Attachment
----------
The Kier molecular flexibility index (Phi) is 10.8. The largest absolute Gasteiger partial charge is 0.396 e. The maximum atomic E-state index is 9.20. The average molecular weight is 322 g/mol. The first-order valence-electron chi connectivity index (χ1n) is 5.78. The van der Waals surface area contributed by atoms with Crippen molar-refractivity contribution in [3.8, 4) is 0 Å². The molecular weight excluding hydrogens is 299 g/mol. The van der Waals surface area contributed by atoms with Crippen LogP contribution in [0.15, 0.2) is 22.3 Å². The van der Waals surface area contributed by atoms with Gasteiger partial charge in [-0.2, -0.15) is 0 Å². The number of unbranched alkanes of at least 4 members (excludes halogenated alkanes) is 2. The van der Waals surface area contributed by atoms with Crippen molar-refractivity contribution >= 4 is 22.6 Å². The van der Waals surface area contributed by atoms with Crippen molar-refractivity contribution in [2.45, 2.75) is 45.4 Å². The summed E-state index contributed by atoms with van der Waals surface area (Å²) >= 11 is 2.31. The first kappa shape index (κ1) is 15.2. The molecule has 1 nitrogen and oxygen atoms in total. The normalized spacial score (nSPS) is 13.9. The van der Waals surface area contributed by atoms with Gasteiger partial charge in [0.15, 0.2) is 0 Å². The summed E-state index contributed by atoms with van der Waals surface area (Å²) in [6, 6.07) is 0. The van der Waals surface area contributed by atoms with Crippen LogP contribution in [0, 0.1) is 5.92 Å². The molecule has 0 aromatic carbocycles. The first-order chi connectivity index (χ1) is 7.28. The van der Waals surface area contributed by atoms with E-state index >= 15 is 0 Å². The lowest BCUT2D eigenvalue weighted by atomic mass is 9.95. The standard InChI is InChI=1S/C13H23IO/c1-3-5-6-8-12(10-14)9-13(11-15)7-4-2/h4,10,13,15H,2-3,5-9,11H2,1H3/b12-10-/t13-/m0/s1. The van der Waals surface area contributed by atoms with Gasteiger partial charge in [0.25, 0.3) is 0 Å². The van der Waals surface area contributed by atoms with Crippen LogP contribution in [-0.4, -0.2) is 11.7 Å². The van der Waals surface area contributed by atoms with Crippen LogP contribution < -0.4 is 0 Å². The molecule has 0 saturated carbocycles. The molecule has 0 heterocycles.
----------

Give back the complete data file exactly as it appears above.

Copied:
The Kier molecular flexibility index (Phi) is 10.8. The largest absolute Gasteiger partial charge is 0.396 e. The maximum atomic E-state index is 9.20. The average molecular weight is 322 g/mol. The first-order valence-electron chi connectivity index (χ1n) is 5.78. The van der Waals surface area contributed by atoms with Crippen molar-refractivity contribution in [3.8, 4) is 0 Å². The molecular weight excluding hydrogens is 299 g/mol. The van der Waals surface area contributed by atoms with Crippen LogP contribution in [0.15, 0.2) is 22.3 Å². The van der Waals surface area contributed by atoms with Gasteiger partial charge in [-0.2, -0.15) is 0 Å². The number of unbranched alkanes of at least 4 members (excludes halogenated alkanes) is 2. The van der Waals surface area contributed by atoms with Crippen molar-refractivity contribution >= 4 is 22.6 Å². The van der Waals surface area contributed by atoms with Crippen molar-refractivity contribution in [2.45, 2.75) is 45.4 Å². The summed E-state index contributed by atoms with van der Waals surface area (Å²) >= 11 is 2.31. The first kappa shape index (κ1) is 15.2. The molecule has 1 nitrogen and oxygen atoms in total. The normalized spacial score (nSPS) is 13.9. The van der Waals surface area contributed by atoms with Gasteiger partial charge in [0.15, 0.2) is 0 Å². The summed E-state index contributed by atoms with van der Waals surface area (Å²) in [6, 6.07) is 0. The van der Waals surface area contributed by atoms with Crippen LogP contribution in [0, 0.1) is 5.92 Å². The molecule has 0 aromatic carbocycles. The first-order chi connectivity index (χ1) is 7.28. The van der Waals surface area contributed by atoms with E-state index >= 15 is 0 Å². The lowest BCUT2D eigenvalue weighted by atomic mass is 9.95. The standard InChI is InChI=1S/C13H23IO/c1-3-5-6-8-12(10-14)9-13(11-15)7-4-2/h4,10,13,15H,2-3,5-9,11H2,1H3/b12-10-/t13-/m0/s1. The van der Waals surface area contributed by atoms with Gasteiger partial charge in [0.25, 0.3) is 0 Å². The van der Waals surface area contributed by atoms with Crippen LogP contribution in [-0.4, -0.2) is 11.7 Å². The van der Waals surface area contributed by atoms with Crippen LogP contribution < -0.4 is 0 Å². The molecule has 0 saturated carbocycles. The molecule has 0 heterocycles.